Fusion 360 feed rate reduced

I have used the free version of Fusion 360 for 3D printing for several years and feel comfortable working under the “DESIGN” tab creating sketches, using extrudes, and exporting mesh files.
I am now considering ordering a OneFinity CNC Router and want to use Fusion 360 to design projects and generate Gcode. Just for practice, I modeled a 6 cup coffee caddy. Thanks to many YouTubers and Forum posters, I was able to figure out how to make tool paths for surfacing, contouring, and pocketing under the “MANUFACTURE" tab and generated my first Gcode. To my surprise, I see this message within the Gcode:


How big of a limitation is this? Please understand that I have never used a CNC router, and am on the fence about buying one. Would I be better off with other software? Any insight would be much appreciated.

It only slows down moves when you are not cutting.
Which is not important when starting out, unless you’re ready to heavily optimize (for time) your designs.

More important than the rapid movement limitation is whether or not you like working in Fusion 360.
Since that will ultimately determine how far you take your hobby.

When you get to the point that you understand AND are affected by the limitation, a license may justify itself.

Just my 2 cents.


@DaveM , it ranges from unnoticeable to a mildly annoying. when it’s annoying, I take solace in fusion’s cam being generally awesome and adaptive paths being amazing… successful making aluminum chips this weekend, my first time with metal.


This is one of the reasons I have moved away from Fusion 360. I am purely a retired hobby user and have no intention of selling any of the things that I make so I can’t justify paying for a subscription software. The free version used to have a LOT more features than it does now. They keep taking things away from the free version in hopes of getting people to pay for a subscription. I don’t want to invest time learning a software that I may not be able to use next month because I used a function that they took away.


Well to be fair, they say they’ve determined that a hobbyist doesn’t need the features they’re removing. :rofl:

But yeah, that’s why I stopped using it too. Design Spark Mechanical is my replacement. Open source and fully featured. But for 1F work I use VCarve Pro which I pay for because it’s that good.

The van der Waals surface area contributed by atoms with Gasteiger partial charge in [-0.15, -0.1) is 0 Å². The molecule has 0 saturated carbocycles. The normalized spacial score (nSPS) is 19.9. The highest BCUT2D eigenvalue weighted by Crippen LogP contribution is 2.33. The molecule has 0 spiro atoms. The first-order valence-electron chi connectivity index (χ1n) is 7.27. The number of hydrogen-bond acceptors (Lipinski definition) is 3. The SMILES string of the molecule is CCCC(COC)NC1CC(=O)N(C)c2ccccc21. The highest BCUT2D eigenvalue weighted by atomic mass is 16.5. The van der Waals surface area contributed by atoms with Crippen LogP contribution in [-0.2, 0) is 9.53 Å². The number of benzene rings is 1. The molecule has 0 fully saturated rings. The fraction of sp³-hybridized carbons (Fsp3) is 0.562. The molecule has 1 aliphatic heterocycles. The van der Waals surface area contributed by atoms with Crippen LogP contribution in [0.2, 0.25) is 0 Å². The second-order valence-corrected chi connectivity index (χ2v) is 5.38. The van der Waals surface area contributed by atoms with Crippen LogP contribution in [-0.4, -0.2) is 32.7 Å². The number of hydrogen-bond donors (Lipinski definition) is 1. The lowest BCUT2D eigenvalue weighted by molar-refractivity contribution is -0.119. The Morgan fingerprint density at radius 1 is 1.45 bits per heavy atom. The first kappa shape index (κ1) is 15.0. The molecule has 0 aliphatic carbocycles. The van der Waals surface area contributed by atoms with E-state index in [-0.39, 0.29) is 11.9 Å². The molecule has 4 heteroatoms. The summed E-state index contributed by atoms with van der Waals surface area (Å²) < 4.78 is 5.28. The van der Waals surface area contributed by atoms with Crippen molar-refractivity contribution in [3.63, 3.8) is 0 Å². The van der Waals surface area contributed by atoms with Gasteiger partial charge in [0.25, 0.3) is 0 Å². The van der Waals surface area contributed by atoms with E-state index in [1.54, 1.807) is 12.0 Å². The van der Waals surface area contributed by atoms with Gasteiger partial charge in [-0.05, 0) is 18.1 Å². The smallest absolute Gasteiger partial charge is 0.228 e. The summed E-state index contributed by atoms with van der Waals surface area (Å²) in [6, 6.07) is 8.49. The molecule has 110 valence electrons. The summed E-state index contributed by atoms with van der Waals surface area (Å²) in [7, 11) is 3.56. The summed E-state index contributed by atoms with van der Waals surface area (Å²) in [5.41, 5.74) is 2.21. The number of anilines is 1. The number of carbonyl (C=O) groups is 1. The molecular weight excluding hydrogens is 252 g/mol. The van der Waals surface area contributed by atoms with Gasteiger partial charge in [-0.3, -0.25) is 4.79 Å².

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Hey Jim,

I think DesignSpark Mechanical is not Open Source Software, it’s just free (free as in “free beer”, not free as in “free speech”.

This seems not at all free (as in “free speech”) and open source to me: DesignSpark Mechanical Licence

In contrast to Fusion360 and other Autodesk Software products which are based on online subscription, Vectric allows for lifelong offline use.

Why do you like DesignSpark Mechanical?

Looks like that’s correct. I expect one of the add-ons I use was itself an OS project.

I do metalwork making tanks and such for motorcycle and short-track car racing. I have a plasma CNC to cut out parts for subsequent bending & welding. Fusion has a sheet metal feature that allows you to design the 3D part and then unfold it. It takes the material’s K-factor into account to adjust the sizing so material stretch is accounted for. That way the part when bent on a brake is the correct size without manual calculations.

DS has the same capabilities. When I decided that Fusion was just paying lip service to their “commitment to hobbyists” by changing the license every few months and reducing the feature set, I looked for another CAD package that could do the same thing. So I picked DS.


I am still with F360 as I have invested a fair bit of time learning what I have, and know it will be a good exercise to continue. I will however look at DS - was it a relatively easy transition?